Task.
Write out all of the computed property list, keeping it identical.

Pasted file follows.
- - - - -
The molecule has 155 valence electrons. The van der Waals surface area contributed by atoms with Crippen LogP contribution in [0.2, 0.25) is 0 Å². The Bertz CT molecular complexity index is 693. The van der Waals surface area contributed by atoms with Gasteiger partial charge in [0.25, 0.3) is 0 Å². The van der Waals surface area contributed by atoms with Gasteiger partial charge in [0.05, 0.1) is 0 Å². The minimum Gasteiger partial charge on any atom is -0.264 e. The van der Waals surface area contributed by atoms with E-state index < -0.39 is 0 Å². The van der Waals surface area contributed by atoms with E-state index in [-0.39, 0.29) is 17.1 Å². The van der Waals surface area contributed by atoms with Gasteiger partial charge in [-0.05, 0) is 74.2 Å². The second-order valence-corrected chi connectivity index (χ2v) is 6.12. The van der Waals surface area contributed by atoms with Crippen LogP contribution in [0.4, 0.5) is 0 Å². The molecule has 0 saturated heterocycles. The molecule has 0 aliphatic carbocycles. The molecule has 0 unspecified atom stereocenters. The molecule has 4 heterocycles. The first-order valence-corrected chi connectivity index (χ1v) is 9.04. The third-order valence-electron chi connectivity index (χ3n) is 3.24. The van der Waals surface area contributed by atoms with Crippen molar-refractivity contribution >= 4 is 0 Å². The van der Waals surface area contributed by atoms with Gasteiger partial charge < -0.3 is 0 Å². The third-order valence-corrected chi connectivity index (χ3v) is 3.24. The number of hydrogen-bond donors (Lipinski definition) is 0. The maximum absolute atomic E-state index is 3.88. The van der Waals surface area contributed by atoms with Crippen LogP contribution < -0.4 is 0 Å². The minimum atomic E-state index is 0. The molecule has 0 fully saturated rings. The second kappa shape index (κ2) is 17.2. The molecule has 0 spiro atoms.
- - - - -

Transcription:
The molecule has 155 valence electrons. The van der Waals surface area contributed by atoms with Crippen LogP contribution in [0.2, 0.25) is 0 Å². The Bertz CT molecular complexity index is 693. The van der Waals surface area contributed by atoms with Gasteiger partial charge in [0.25, 0.3) is 0 Å². The van der Waals surface area contributed by atoms with Gasteiger partial charge in [0.05, 0.1) is 0 Å². The minimum Gasteiger partial charge on any atom is -0.264 e. The van der Waals surface area contributed by atoms with E-state index < -0.39 is 0 Å². The van der Waals surface area contributed by atoms with E-state index in [-0.39, 0.29) is 17.1 Å². The van der Waals surface area contributed by atoms with Gasteiger partial charge in [-0.05, 0) is 74.2 Å². The second-order valence-corrected chi connectivity index (χ2v) is 6.12. The van der Waals surface area contributed by atoms with Crippen LogP contribution in [0.4, 0.5) is 0 Å². The molecule has 0 saturated heterocycles. The molecule has 0 aliphatic carbocycles. The molecule has 0 unspecified atom stereocenters. The molecule has 4 heterocycles. The first-order valence-corrected chi connectivity index (χ1v) is 9.04. The third-order valence-electron chi connectivity index (χ3n) is 3.24. The van der Waals surface area contributed by atoms with Crippen molar-refractivity contribution >= 4 is 0 Å². The van der Waals surface area contributed by atoms with Gasteiger partial charge < -0.3 is 0 Å². The third-order valence-corrected chi connectivity index (χ3v) is 3.24. The number of hydrogen-bond donors (Lipinski definition) is 0. The maximum absolute atomic E-state index is 3.88. The van der Waals surface area contributed by atoms with Crippen LogP contribution < -0.4 is 0 Å². The minimum atomic E-state index is 0. The molecule has 0 fully saturated rings. The second kappa shape index (κ2) is 17.2. The molecule has 0 spiro atoms.